Drugmakers Feel the Heat in Mexico

Víctor González Torres sure doesn't look like the kind of guy who could strike fear in the heart of the U.S. and European drug industry. A jovial 56-year-old Mexican, González is president of Farmacias Similares, a fast-growing drugstore chain based in Mexico City. González has a charitable streak that's also good for business. His 1,050 pharmacies cater to some 50 million uninsured Mexicans. Under the banner "the same, but cheaper," the stores sell knockoffs of widely prescribed off-patent drugs, often for one-fourth the price charged by rivals. "Our main competition is the Virgin of Guadalupe, to whom people pray because they cannot afford to buy medicine," says González.

Doing well by doing good: What's wrong with that? But González, whose pharmacy chain and drugmaking laboratory racked up $200 million in sales last year, is also pushing for a major change in Mexican law. In September, the Senate will consider whether to allow the compulsory licensing of drugs used to treat illnesses such as AIDS and cancer. That means the government could grant local laboratories licenses to churn out cheap copies of patented drugs, whether Pfizer (PFE ), Merck (MRK ) or Eli Lilly (LLY ) like it or not. In exchange, the holder of the patent would get a modest royalty payment. That's no compensation for the profits Big Pharma stands to lose if the law passes. Mexico is the fastest-growing drug market in Latin America, with more than $7 billion in 2002 sales.

The prospect of losing a chunk of a big market isn't the only problem drug companies face. Using his marketing savvy and connections, González has turned Mexico into another battleground in a global drug war that pits poor countries against rich. In South Africa, India, and Brazil, activists and politicians have clashed with drugmakers and forced down prices for life-saving treatments. In the U.S., there's mounting concern that a defeat for intellectual-property rights in Mexico might embolden other countries. "We're watching this closely," says an official at the U.S. Trade Representative's office.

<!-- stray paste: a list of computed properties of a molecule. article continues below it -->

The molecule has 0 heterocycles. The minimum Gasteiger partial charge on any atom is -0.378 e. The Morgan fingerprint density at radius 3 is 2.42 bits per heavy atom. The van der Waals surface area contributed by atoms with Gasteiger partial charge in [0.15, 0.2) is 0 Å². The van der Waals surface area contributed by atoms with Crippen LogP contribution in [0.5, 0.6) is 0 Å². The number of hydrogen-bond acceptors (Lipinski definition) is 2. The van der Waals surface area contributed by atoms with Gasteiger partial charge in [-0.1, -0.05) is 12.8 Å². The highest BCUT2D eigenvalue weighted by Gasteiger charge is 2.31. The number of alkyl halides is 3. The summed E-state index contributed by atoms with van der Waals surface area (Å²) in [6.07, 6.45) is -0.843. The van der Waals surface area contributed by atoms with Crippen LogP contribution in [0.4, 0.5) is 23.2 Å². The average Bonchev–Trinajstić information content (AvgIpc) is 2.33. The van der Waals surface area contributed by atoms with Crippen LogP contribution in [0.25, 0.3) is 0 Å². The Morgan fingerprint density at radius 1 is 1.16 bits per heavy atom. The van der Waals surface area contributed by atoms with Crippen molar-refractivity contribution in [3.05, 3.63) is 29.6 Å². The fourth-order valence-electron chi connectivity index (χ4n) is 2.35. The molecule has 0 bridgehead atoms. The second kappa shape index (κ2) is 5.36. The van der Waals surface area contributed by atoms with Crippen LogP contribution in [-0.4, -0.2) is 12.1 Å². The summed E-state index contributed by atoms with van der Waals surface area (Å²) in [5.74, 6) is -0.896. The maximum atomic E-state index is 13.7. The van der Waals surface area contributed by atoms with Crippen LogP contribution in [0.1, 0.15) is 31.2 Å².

No surprise, then, that foreign drugmakers want to block the law. "It is populist and shortsighted," says Victor Manuel Miguelez, general director of Grupo Roche Syntex de México, who argues that efforts to circumvent patents could hamper innovation if they spread worldwide. "If compulsory licensing is passed, pharmaceutical investments could be frozen in Mexico," adds Julio E. Portales, director of corporate affairs for Eli Lilly's Mexico subsidiary. When Brazil enacted similar legislation, Eli Lilly withdrew some of its drugs from the market. Yet activists point out that since Brazilian government labs began producing generic versions of several AIDS drugs in 1997, U.S. and European drugmakers have dropped prices on some products by as much as 65%.

González is pulling out all the stops. His nephew heads a small political party, the Greens, that has allied with members of the powerful Institutional Revolutionary Party to push for the legislation's passage. González is also doing charity-cum-public relations: His foundation runs 200 clinics that distribute medicine free to the poor. He already managed to get one version of the licensing law passed in the lower house in April. "The lobbying from both sides was intense," recalls Silvia Alvarez, a congresswoman from the ruling National Action Party.

González' customers understandably care only about their wallets. "Private doctors and hospitals are for the rich," says Jorge Ruiz. To treat his son's ear infection, the unemployed technician paid $11 at a Farmacias Similares for medicines that would have cost $50 elsewhere. That's a price difference González is shrewdly exploiting.

By Geri Smith in Mexico City

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